People have been cloning plants in one way or another for thousands of years. For example, when you take a cutting from a plant and grow it into a new plant (vegetative propagation), you are cloning the original plant because the new plant has the same genetic makeup as the donor plant. Vegetative propagation works because the end of the cutting forms a mass of non-specialized cells called a callus. With luck, the callus will grow, divide and form various specialized cells (roots, etc.), eventually forming a new plant.
Nature has been cloning organisms for billions of years. For example, when a strawberry plant sends out a runner (a form of modified stem), a new plant grows where the runner takes root. That new plant is a clone. Similar cloning occurs in grass, potatoes and onions.
Another form of plant cloning called tissue culture propagation is done by taking pieces of specialized roots, breaking them up into root cells and growing the cells in a nutrient-rich culture. In culture, the specialized cells become unspecialized (dedifferentiated) into calluses. The calluses can then be stimulated with the appropriate plant hormones to grow into new plants that are identical to the original plant from which the root pieces were taken. This procedure has been widely used by horticulturists to grow prized orchids and other rare flowers. It also happens to be the most difficult and requires a decent amount of experience to get it right.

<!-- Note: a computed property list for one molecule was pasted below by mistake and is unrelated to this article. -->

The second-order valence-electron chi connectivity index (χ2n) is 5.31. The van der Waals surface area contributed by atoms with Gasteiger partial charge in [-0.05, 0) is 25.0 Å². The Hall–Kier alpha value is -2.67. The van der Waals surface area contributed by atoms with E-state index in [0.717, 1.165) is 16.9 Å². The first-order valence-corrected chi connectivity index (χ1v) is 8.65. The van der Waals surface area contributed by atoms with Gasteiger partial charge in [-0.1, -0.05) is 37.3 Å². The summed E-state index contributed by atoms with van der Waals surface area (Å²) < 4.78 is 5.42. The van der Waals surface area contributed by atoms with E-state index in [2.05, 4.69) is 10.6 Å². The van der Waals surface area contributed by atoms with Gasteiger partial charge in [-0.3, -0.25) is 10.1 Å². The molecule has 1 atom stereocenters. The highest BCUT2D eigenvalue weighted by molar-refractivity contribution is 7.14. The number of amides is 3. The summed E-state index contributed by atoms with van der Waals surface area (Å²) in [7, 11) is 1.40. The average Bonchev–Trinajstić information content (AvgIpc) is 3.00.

Grafting and budding are horticultural techniques used to join parts from two or more plants so that they appear to grow as a single plant. In grafting, the upper part (scion) of one plant grows on the root system (rootstock) of another plant. In the budding process, a bud is taken from one plant and grown on another.
Hormex Rooting Powder is excellent for cloning plants from cuttings significantly faster than other methods. To find the rooting powder strength that is best for your plants, click here.